Appendix A: Extract from EYs IFRS Disclosure Checklist ........................ 314

    Appendix B: Illustrative examples included in the standard and references in

    this publication ...................................................................................... 321

    Appendix C: TRG discussions and references in this publication ............... 324

    Appendix D: Defined terms ..................................................................... 327

  • Updated July 2017 A closer look at the new revenue recognition standard 6

    What you need to know

    IFRS 15 creates a single source of revenue requirements for all entities

    in all industries. The new revenue standard is a significant change from

    current IFRS.

    The new standard applies to revenue from contracts with customers

    and replaces all of the current revenue standards and interpretations

    in IFRS, including IAS 11 Construction Contracts, IAS 18 Revenue,

    IFRIC 13 Customer Loyalty Programmes, IFRIC 15 Agreements for the

    Construction of Real Estate, IFRIC 18 Transfers of Assets from Customers

    and SIC-31 Revenue Barter Transaction involving Advertising Services.

    IFRS 15 is principles-based, consistent with current revenue

    requirements, but provides more application guidance. The lack of bright

    lines will result in the need for increased judgement.

    The new standard will have little effect on some entities, but will require

    significant changes for others, especially those entities for which current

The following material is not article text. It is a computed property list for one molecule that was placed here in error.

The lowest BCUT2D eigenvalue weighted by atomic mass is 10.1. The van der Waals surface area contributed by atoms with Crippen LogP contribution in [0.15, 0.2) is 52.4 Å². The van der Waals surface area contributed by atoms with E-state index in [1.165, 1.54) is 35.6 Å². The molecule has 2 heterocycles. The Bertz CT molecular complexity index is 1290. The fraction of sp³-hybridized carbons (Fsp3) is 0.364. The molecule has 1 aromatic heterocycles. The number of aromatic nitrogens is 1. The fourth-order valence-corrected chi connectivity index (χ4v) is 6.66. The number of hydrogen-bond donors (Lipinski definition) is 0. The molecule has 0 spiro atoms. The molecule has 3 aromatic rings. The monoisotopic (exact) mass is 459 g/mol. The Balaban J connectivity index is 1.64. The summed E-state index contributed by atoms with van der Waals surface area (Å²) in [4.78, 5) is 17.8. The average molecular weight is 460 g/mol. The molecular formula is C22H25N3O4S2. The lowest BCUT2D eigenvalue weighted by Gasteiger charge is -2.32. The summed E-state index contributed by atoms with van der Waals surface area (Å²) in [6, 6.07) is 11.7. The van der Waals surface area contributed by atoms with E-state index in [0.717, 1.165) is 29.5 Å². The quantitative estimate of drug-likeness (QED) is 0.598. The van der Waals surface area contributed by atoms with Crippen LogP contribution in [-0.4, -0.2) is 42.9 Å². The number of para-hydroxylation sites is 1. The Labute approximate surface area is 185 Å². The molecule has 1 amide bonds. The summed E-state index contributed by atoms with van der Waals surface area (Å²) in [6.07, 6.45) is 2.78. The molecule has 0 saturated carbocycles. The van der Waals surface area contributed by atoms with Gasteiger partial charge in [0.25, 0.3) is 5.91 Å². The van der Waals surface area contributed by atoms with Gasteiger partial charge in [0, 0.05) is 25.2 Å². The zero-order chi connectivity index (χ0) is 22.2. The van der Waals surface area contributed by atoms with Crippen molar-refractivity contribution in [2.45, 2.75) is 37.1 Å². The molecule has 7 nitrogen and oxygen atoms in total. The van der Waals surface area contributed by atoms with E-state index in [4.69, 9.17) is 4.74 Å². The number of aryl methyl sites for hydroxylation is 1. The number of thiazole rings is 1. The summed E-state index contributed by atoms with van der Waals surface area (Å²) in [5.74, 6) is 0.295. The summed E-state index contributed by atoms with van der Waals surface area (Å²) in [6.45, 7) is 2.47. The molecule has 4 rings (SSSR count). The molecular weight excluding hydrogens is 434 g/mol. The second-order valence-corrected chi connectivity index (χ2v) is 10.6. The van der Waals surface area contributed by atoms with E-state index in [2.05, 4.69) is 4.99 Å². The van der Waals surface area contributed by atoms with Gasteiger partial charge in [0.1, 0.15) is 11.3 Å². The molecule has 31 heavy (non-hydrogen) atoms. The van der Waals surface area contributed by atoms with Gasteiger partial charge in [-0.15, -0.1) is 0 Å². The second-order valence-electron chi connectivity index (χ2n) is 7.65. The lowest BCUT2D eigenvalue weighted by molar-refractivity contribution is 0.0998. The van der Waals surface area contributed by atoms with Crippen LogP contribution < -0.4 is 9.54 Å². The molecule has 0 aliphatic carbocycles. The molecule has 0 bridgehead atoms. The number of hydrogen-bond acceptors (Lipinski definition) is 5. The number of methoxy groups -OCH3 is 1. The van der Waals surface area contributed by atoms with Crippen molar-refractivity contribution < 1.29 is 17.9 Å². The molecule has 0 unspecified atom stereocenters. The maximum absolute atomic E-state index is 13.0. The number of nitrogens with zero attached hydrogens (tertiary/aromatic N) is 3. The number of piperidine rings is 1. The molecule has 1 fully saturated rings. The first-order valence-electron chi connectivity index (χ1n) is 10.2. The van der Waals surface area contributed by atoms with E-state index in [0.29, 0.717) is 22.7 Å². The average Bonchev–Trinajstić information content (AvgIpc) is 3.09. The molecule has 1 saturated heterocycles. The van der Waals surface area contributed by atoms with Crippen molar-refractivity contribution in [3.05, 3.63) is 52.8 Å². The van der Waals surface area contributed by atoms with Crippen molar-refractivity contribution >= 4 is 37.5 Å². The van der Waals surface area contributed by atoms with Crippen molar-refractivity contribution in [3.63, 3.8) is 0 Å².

IFRS provides little application guidance.

    IFRS 15 also specifies the accounting treatment for certain items not

    typically thought of as revenue, such as certain costs associated with

    obtaining and fulfilling a contract and the sale of certain non-financial

    assets.

  • 7 Updated July 2017 A closer look at the new revenue recognition standard

    1. Objective, effective date and transition

    1.1 Overview of the standard

    The new revenue standards the Boards issued in May 2014 were largely

    converged. IFRS 15 and the FASBs standard will supersede virtually all revenue

    recognition requirements in IFRS and US GAAP, respectively. Noting several

    concerns with existing requirements for revenue recognition under both IFRS

    and US GAAP, the Boards goal in joint deliberations was to develop revenue

    standards that would:6

    Remove inconsistencies and weaknesses in the current revenue recognition

    literature

    Provide a more robust framework for addressing revenue recognition issues

    Improve comparability of revenue recognition practices across industries,

    entities within those industries, jurisdictions and capital markets